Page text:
When considering what to do with rental property in a divorce, common options are to sell it or award it to one spouse (probably in exchange for other assets).  Sometimes one of the spouses will move into it.  Rental property sales value can be key in making these decisions.

You should always find out the current market value of the property, the total outstanding balance of all loans against the property, the monthly costs of ownership and the current rental income.

Selling Costsrental property sales value

Especially if there is any likelihood the property will be sold before long, it’s also important to understand the likely net sale proceeds.  Here it’s common to overlook two things affecting rental property sales value: selling costs and taxes.

Selling costs are easy: a common yardstick is they will cost you about 7% of the market value of the property.  Most of this will go in real estate commissions.


Figuring out the tax bill is more complicated. Here’s the basic formula the IRS uses to figure out how much you would make on a sale:

Gain = sales price – selling costs – purchase price – improvements – purchase costs + depreciation.

To clarify some of these, the “purchase price” is what you paid for the property.  “Improvements” is the cost of long-lasting improvements you may have made (new furnace or bathroom; not new carpet or painting).  “Purchase costs” are any monies you had to pay at the time of purchase to buy the property (not counting loan down payments).


Depreciation is often missed.  The IRS requires you to depreciate rental property over 27.5 years on a straight line basis.  That means if you bought a rental property for $275,000, the IRS expects you to depreciate it $10,000 per year for 27.5 years.  You get to claim this “depreciation expense” each year on your tax return (and this reduces your tax bill).  But when the property is sold, the IRS wants tax for the depreciation – whether or not you’ve been remembering to claim it as an expense.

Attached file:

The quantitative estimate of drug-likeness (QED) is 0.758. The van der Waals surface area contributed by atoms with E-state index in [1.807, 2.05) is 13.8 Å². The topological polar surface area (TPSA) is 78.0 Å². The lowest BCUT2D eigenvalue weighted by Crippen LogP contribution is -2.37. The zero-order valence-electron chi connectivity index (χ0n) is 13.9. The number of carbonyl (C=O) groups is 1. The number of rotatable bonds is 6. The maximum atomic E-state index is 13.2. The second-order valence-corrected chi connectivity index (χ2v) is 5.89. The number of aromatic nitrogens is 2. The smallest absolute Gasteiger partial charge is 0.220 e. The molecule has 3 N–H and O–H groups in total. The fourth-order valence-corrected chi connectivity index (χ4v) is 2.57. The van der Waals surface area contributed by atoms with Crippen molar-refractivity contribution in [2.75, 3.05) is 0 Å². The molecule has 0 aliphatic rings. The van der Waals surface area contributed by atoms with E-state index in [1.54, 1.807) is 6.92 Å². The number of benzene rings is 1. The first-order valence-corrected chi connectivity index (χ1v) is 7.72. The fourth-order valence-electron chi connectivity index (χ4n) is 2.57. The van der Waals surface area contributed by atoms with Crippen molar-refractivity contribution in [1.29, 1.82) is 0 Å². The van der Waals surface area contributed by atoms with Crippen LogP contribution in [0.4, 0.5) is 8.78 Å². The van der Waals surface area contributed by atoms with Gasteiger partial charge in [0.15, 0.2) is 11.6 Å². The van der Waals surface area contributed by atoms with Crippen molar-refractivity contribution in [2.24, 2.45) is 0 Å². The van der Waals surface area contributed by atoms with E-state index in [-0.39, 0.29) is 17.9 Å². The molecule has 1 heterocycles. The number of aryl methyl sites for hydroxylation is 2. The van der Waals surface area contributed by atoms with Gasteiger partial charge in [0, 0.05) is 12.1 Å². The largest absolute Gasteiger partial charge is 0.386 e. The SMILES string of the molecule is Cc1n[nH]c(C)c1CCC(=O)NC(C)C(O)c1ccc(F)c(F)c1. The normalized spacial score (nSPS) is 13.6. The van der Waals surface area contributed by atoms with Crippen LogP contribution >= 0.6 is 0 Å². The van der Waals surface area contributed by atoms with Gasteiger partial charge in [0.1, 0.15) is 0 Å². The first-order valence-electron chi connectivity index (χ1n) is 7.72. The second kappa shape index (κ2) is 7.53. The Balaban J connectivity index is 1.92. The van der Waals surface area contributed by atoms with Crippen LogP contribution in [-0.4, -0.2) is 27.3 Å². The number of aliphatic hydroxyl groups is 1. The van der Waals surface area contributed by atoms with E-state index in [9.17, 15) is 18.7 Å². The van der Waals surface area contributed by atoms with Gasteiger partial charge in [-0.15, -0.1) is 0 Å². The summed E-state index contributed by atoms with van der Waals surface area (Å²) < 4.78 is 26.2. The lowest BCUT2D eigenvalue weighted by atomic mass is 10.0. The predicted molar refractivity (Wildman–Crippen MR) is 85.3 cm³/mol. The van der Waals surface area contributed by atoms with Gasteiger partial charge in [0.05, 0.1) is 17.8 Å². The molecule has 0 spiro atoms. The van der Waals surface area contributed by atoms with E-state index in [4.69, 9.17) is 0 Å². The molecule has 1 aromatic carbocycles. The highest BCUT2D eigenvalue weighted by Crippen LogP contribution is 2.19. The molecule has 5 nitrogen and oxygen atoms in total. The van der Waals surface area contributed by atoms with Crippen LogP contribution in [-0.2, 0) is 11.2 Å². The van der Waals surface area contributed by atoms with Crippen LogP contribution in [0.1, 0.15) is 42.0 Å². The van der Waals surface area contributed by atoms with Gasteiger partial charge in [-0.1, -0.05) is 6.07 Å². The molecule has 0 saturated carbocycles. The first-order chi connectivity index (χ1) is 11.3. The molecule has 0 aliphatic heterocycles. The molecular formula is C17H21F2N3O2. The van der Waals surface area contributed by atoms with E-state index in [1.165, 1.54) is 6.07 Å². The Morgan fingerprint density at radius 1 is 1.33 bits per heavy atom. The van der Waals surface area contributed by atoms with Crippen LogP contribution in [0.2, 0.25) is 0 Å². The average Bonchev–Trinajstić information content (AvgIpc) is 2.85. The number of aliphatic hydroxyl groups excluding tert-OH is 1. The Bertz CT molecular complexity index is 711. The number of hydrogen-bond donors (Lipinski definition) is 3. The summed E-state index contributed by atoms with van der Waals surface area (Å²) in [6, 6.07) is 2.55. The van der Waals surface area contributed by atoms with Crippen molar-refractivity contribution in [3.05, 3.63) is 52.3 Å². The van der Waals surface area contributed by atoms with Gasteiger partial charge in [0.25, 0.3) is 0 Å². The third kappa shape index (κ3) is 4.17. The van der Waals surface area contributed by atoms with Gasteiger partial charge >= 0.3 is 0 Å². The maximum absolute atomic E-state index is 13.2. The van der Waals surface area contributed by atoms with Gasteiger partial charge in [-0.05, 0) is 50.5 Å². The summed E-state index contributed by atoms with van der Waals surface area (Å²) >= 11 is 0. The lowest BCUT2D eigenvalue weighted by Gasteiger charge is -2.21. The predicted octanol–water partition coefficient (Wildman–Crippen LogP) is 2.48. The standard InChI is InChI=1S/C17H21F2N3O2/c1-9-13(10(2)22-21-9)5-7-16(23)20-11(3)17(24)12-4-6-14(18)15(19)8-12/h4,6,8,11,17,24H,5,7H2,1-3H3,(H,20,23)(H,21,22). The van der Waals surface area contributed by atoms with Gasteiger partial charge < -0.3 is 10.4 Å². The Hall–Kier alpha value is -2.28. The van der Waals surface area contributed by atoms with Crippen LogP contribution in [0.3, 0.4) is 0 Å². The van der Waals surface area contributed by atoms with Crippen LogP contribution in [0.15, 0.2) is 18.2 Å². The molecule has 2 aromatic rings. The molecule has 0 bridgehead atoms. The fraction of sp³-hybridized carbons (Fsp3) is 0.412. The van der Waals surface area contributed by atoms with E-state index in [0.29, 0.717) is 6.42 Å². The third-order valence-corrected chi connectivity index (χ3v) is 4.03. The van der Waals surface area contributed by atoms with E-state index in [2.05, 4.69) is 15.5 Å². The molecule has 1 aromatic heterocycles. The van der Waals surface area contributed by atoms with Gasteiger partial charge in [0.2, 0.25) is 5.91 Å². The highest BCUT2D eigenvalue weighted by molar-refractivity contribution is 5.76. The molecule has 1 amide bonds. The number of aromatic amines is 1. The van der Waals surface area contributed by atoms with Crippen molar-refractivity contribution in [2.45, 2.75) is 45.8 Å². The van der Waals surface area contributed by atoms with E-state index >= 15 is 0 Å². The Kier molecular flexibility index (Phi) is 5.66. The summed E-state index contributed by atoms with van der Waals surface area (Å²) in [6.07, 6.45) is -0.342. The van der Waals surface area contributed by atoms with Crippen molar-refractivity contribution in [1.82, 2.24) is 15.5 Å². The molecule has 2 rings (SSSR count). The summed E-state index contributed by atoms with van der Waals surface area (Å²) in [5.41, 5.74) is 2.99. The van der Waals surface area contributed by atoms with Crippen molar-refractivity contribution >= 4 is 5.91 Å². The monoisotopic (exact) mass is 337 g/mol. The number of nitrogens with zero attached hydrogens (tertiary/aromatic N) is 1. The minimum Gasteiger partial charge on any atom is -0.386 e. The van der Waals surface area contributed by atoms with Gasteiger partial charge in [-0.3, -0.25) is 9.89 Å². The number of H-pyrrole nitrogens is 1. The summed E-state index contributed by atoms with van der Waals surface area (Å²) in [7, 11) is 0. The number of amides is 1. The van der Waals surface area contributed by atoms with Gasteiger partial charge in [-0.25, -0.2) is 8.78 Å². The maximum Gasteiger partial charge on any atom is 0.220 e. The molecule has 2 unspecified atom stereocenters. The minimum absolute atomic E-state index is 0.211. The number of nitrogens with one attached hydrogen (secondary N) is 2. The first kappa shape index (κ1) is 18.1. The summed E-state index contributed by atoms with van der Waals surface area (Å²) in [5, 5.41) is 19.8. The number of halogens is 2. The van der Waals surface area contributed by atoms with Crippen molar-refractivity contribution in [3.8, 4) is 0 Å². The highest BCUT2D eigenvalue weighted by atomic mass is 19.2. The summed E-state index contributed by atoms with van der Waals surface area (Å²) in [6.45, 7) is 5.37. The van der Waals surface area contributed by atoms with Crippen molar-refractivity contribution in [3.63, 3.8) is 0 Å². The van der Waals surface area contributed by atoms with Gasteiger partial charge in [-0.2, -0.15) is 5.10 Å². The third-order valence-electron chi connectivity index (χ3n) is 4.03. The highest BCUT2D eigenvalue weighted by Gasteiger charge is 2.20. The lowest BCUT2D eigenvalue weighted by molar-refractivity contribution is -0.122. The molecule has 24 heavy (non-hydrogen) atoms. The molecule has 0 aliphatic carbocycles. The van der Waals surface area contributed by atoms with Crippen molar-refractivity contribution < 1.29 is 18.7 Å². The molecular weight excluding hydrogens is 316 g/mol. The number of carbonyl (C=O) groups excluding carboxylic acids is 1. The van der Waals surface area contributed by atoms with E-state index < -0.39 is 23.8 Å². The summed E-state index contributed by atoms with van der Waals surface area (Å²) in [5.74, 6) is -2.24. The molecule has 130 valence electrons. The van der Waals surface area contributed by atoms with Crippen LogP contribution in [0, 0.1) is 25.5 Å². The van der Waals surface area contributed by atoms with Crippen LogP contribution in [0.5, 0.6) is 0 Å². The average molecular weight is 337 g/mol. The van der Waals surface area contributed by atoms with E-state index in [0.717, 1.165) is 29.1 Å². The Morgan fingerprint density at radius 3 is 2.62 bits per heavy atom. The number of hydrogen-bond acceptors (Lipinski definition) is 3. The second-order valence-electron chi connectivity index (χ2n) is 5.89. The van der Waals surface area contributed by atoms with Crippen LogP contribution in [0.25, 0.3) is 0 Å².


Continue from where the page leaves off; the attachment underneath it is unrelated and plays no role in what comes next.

Let’s say you bought a rental property ten years ago for $275,000.  You had purchase costs of $5,000.  Since then you’ve spent $20,000 making improvements.  The depreciation has been $10,000 per year for ten years or $100,000 in total.  You think you can sell the property for $500,000 with selling costs of $35,000.  The outstanding balance on your mortgage is $350,000 because you refinanced several years ago.

The IRS would figure your “gain” on the sale to be $500,000 – $35,000 – $275,000 – $20,000 – $5,000 + $100,000 = $265,000.  $165,000 of this would be considered a “long-term capital gain” and $100,000 would be “depreciation recapture.”

Most taxpayers will have a tax rate of 15% on long-term capital gains and 25% on depreciation recapture.  15% of $165,000 plus 25% of $100,000 = $49,750 tax due to the IRS.

California taxes long-term capital gains and depreciation recapture just like regular income.  Assuming a 9% tax rate on the gain of $265,000 gives = $23,850 in tax due to California.

Rental Property Sales Value

Notice that the outstanding mortgage balance on the property has no bearing when figuring out the taxes due on the sale.

Back to our example, an overly-simplistic view is that the property is worth $150,000 ($500,000 minus the $350,000 mortgage balance).  But what if you actually sold the property?  If you sold it for $500,000, paid off the $350,000 mortgage, paid selling expenses of $35,000, paid the IRS $49,750 and paid California $23,850, you’d be left with only $41,400 – much less than you might expect

The purpose of this article is to help you understand factors affecting rental property sales value in your divorce settlement.  You may want to consult with a Certified Divorce Financial Analyst or tax specialist on your particular situation.